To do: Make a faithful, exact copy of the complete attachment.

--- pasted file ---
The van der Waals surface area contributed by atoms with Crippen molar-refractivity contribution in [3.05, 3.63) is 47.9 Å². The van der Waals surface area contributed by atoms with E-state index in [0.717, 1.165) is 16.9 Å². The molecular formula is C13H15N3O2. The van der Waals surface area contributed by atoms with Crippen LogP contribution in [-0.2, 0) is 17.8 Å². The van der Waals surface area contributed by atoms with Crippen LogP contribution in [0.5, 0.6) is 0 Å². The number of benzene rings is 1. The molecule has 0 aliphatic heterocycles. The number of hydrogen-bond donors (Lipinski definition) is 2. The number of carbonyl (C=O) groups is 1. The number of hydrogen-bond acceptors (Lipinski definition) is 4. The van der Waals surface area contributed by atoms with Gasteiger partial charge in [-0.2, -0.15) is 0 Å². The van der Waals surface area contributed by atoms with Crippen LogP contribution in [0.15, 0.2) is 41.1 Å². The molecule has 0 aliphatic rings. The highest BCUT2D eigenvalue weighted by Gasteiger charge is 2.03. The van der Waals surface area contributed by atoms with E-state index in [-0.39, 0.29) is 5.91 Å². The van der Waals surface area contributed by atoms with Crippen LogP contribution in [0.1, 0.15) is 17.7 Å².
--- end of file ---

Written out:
The van der Waals surface area contributed by atoms with Crippen molar-refractivity contribution in [3.05, 3.63) is 47.9 Å². The van der Waals surface area contributed by atoms with E-state index in [0.717, 1.165) is 16.9 Å². The molecular formula is C13H15N3O2. The van der Waals surface area contributed by atoms with Crippen LogP contribution in [-0.2, 0) is 17.8 Å². The van der Waals surface area contributed by atoms with Crippen LogP contribution in [0.5, 0.6) is 0 Å². The number of benzene rings is 1. The molecule has 0 aliphatic heterocycles. The number of hydrogen-bond donors (Lipinski definition) is 2. The number of carbonyl (C=O) groups is 1. The number of hydrogen-bond acceptors (Lipinski definition) is 4. The van der Waals surface area contributed by atoms with Gasteiger partial charge in [-0.2, -0.15) is 0 Å². The van der Waals surface area contributed by atoms with Crippen LogP contribution in [0.15, 0.2) is 41.1 Å². The molecule has 0 aliphatic rings. The highest BCUT2D eigenvalue weighted by Gasteiger charge is 2.03. The van der Waals surface area contributed by atoms with E-state index in [-0.39, 0.29) is 5.91 Å². The van der Waals surface area contributed by atoms with Crippen LogP contribution in [0.1, 0.15) is 17.7 Å².